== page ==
Ventilation the Key
Perhaps the greatest contrast between the handling of this sub-basement fire, and others in somewhat similar occupancies in years gone by, was the method of venting the charged and contaminated areas. Not only did this aid in protecting fire fighters, and in prosecuting the attack on the fire, but it effectively reduced smoke damage in the stores above and removed smoke hazards from the upper floors. It also served to permit some operation of railroad trains and the station which otherwise might have been shut down for an indefinite period.
As noticed on the diagrams of the ground floor and basement, the channels of possible ventilation of the subbasement area were limited. There were no straight channels or shafts, or other arteries, through which the smoke, heat and gases could be drawn off by natural cross or other ventilation. Even mechanical venting, which was resorted to extensively, had to operate somewhat remotely from the actual fire area.
No effort was spared to employ every form of ventilation, both above the fire, and wherever possible, through the channels leading to it. In this procedure only one large display store window on the Market street side was removed. Walls were breached where the openings would permit escape of heat and gases, and where streams could be brought to bear on the fire. Transom windows were removed in the Sun Ray Drug Store and Horn & Hardart Cafeteria for cross and upward ventilation. A power chainsaw, incidentally, helped make a clean and quick clearance of part of the show window display partition. This opening was over the basement entrance of the building.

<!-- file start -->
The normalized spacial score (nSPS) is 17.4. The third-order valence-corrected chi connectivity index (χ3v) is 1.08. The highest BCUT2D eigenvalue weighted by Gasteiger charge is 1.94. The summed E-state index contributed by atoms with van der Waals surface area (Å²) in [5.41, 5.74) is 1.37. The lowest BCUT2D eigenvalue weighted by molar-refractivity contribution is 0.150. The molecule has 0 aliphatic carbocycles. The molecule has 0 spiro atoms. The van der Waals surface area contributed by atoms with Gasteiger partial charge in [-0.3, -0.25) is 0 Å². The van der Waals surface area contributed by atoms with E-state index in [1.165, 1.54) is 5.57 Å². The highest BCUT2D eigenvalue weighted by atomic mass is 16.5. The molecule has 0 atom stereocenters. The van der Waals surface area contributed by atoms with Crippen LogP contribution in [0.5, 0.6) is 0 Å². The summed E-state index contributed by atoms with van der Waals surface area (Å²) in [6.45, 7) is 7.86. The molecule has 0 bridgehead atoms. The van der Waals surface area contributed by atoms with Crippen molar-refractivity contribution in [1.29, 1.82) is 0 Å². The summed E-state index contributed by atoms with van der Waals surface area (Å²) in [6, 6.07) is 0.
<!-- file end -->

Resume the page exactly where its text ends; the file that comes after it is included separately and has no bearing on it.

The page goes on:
Large smoke ejectors, with 18-in. suctions, and ventilator ejector suction fans were placed at strategic locations on both sides of the building, to remove the dense superheated smoke and choking gases. Suctions of the trailerejectors (the extra large smoke ejectors) were located at pavement ventilating gratings on Market street and over a large drop in the rear of “Unclaimed Baggage Room” (see diagram). All possible overhead gratings and coverings were removed.
The Arrow and Lobel Stores were opened by protective agencies, whose men set about ventilating them. Some smoke entered the railroad lobby by means of the escalator passageway and for a time rail-trainmen guided trains in and out of the station by lantern; train service was never fully interrupted, however. Some smoke drifted into the Market street subway concourse but not sufficiently to interfere with the movement of subway trains.
An indication of the effectiveness of the ventilation methods employed is found in the fact that smoke, most of it removed by natural or mechanical venting, could be detected miles away from the fire. The weather at the time of the fire was cool; temperature 36 deg. F.; wind 9 M.P.H., west; humidity 75%.
As is indicated on the diagrams, there were four major points of attack on the fire by way of the basement. In addition, there were lines brought to bear on the fire through overhead openings in the first floor.
Photo courtesy Philadelphia Bureau of Fire
Pholo courtesy Philadelphia Bureau of Fire
Photo courtesy Philadelphia Bureau of Fire
From Point #1 a 21/2-in. line was laid to the basement doorway through the Market street side of the Sun Ray store to attack the fire from the front with B-190 G.P.M. fog nozzle. Additional lines were laid through the corner entrance (Point #2), 12th and Market streets, attacking from the front with B-190 G.P.M. fog and B-500 G.P.M. fog nozzles. Chiefs Haas, Lord and Finestone supervised operations at the front where an additional line was stretched through the 12th street entrance (Point #3) of the Sun Ray Drug Store.